COLUMBIA — Death row inmates in South Carolina would be forced to die by electrocution or firing squad unless lethal injection drugs become available again under legislation approved May 5 in the S.C. House of Representatives.
The 66-43 vote puts the measure steps from becoming law eight years after South Carolina’s supply of the three drugs used to carry out lethal injection began expiring.
State law has given condemned inmates the option to die by injection since 1995. But with all drugs expired and pharmaceutical companies unwilling to sell any more for executions, the state prisons agency can't carry out an execution order unless the prisoner chooses to die strapped in the chair nicknamed "Old Sparky."
That hasn't happened since 2008, according to the state Department of Corrections.
Three inmates on South Carolina's death row have had their lives spared — at least temporarily — because of Corrections' inability to execute them.
The measure that Gov. Henry McMaster has asked legislators to send him would make electrocution the default method for execution while adding the option to die by firing squad.
State Rep. Justin Bamberg told his colleagues their vote is truly a life-or-death decision.
"It's not some hypothetical thing," said the Democrat from Bamberg. "There are three living, breathing human beings with a heartbeat that this bill is aimed at killing."
For those who vote "yes," he said, "you may as well be throwing the switch yourself. That's how real this is."
South Carolina hasn't executed an inmate since 2011.
The lack of drugs, for the first time, prevented an execution in December when the state Supreme Court delayed the death of Richard Moore, 56, who was convicted of killing a convenience store clerk in Spartanburg County in a 1999 robbery.
In February, the high court stayed the execution of Brad Sigmon, 63, who was sentenced to death for a 2001 double murder in Greenville.
The third delay came May 4, a day before the House vote, for Freddie Owens. The 43-year-old was sentenced to death three times for fatally shooting a single mother of three in the head in 1997 at a Greenville County convenience store when the clerk was unable to open the safe.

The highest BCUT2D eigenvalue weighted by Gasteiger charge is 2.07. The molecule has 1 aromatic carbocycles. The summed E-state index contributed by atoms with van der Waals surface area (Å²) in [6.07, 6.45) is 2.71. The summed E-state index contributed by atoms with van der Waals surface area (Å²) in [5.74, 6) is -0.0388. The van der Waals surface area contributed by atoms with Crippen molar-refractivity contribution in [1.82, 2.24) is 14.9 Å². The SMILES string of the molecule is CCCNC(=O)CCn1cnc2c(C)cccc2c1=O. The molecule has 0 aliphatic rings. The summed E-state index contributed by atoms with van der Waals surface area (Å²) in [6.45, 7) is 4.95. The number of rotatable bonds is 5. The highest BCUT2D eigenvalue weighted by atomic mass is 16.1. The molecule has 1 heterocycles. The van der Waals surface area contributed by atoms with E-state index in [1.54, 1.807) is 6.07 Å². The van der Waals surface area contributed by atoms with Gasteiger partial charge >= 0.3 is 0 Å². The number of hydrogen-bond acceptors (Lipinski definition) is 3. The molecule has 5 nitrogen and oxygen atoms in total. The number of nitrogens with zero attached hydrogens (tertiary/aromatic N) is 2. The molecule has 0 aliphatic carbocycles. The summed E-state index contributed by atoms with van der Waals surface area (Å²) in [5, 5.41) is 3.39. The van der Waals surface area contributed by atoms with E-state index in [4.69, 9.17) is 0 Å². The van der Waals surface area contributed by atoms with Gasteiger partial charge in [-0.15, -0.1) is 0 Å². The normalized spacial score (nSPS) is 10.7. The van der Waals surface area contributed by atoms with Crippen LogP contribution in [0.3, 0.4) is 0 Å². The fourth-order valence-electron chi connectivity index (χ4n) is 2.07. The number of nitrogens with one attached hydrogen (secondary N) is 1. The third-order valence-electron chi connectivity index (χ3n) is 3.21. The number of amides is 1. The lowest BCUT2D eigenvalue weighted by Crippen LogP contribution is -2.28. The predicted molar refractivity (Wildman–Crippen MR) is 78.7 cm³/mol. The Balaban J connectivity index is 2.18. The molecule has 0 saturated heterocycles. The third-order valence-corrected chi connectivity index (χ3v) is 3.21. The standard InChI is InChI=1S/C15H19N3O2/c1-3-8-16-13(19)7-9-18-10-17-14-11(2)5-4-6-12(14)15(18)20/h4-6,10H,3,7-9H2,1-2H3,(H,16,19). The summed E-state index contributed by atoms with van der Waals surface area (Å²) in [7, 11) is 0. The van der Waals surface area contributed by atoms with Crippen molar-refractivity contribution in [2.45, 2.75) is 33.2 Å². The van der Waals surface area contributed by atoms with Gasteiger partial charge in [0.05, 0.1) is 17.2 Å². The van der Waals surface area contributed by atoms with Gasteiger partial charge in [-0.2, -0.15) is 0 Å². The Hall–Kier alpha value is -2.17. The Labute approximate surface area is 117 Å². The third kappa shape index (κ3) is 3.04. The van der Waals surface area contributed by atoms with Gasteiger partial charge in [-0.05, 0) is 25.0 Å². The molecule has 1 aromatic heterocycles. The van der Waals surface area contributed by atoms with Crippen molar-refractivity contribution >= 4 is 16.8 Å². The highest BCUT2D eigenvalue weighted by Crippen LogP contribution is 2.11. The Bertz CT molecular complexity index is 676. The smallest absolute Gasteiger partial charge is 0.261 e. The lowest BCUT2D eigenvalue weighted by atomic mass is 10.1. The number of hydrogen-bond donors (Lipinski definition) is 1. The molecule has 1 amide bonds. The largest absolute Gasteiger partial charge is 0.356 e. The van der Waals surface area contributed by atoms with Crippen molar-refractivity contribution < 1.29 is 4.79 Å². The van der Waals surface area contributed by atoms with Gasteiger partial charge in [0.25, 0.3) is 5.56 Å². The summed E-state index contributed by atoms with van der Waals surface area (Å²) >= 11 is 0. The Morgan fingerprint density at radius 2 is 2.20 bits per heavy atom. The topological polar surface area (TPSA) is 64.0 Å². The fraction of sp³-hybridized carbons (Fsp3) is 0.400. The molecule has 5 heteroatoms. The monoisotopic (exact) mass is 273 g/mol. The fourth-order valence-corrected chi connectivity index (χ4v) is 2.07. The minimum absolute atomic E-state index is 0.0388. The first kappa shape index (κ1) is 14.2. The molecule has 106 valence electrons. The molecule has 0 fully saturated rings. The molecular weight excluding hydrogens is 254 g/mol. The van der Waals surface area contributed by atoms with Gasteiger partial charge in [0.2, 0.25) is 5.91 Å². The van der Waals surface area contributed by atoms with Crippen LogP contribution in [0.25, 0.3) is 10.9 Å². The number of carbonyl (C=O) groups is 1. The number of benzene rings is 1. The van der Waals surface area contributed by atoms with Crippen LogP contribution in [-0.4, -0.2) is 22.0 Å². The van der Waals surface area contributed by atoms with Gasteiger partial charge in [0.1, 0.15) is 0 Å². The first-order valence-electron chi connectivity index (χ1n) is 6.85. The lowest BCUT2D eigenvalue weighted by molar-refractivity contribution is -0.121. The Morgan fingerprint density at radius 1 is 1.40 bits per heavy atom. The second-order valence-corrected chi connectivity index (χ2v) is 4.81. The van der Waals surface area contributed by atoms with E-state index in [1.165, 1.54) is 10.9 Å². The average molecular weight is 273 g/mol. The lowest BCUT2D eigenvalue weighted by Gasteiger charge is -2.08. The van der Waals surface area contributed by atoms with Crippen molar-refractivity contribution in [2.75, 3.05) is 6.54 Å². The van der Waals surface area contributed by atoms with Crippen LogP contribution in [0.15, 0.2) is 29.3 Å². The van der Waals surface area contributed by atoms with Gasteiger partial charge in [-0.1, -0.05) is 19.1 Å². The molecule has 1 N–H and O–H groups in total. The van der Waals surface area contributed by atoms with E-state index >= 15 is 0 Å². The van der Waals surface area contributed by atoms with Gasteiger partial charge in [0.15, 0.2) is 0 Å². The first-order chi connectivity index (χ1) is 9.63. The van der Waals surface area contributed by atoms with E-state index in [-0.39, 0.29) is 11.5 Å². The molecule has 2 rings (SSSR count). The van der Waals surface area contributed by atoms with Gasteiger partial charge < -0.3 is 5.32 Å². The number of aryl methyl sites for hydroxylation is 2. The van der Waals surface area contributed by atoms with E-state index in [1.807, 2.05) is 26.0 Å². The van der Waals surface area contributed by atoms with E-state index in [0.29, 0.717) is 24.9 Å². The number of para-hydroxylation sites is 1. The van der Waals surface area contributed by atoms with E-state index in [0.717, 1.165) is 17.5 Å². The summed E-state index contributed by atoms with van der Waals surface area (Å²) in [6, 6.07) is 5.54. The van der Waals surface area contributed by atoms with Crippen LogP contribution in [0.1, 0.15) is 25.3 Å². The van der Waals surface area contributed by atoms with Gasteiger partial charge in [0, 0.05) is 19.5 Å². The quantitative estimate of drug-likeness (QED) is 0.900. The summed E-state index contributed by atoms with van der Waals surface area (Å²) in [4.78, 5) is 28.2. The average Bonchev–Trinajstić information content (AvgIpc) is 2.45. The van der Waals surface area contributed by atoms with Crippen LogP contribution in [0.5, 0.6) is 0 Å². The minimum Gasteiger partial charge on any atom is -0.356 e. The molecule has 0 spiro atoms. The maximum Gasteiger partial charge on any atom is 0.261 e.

A fourth inmate, 53-year-old Gary Terry, is one legal step from exhausting his appeals, according to the state attorney general's office.
On May 5, the Fourth Circuit Court of Appeals affirmed the sentence for Terry, who was convicted of raping and beating a woman to death in her Lexington County home in 1994.
They are among 36 inmates housed on death row at Broad River Correctional in Columbia. Another man sentenced to death in South Carolina is currently in a California prison.
The state has executed 284 people since 1912. Before that, county officials carried out executions by hanging. Only three of the 39 people executed since lethal injection became an option have elected to die by electrocution, according to Corrections.
"Those families of victims to capital crimes are unable to get any closure because we’re caught in a limbo stage because these lawfully imposed sentences can’t be carried out," said state Rep. Weston Newton, R-Bluffton, chairman of the House Judiciary panel that advanced the bill.
He argued the bill is not about whether the death penalty itself should be legal.
But that was central to the hours-long debate, with opponents calling it unacceptable for the government to kill anyone and for lawmakers to play God in deciding who's beyond grace and redemption.
The vote was not strictly along party lines. Seven Republicans opposed the measure, and one Democrat voted for it.
State Rep. Jonathon Hill, R-Townville, said no one should be put to death by an imperfect justice system that wrongly convicts some people.
"Doesn't the death penalty make injustice permanent?" asked Hill, who also argued death by electrocution and firing squad violates the U.S. Constitution's ban on cruel and unusual punishment.
"If you’re cool with the electric chair, you might as well be cool with burning at the stake," he said.
Every amendment Democrats put up failed, including proposals to apply the measure only to future convictions and to open up executions for public viewing, both in person and live streamed.
If a death sentence is supposed to deter future violent crime, "let's let people watch," said Bamberg, who put photos on the overhead screen of botched injections and electrocutions. "You can't be afraid of what the reality is. You can't vote for electrocution and death and be afraid to face it in front of your very eyes."
An attempt to abolish the death penalty altogether in South Carolina failed on a 15-60 vote.
Ultimately, the only amendment to pass removed the requirement that the condemned sign and date his own death decision and get the signatures of two non-inmate witnesses.
Another perfunctory vote Thursday will send the amended bill back to the Senate, which passed it 32-11 in March.
If the Senate agrees with the House's changes, the bill would go to McMaster's desk.
If the inmate refuses to make a choice, then electrocution becomes the default pick, under the legislation.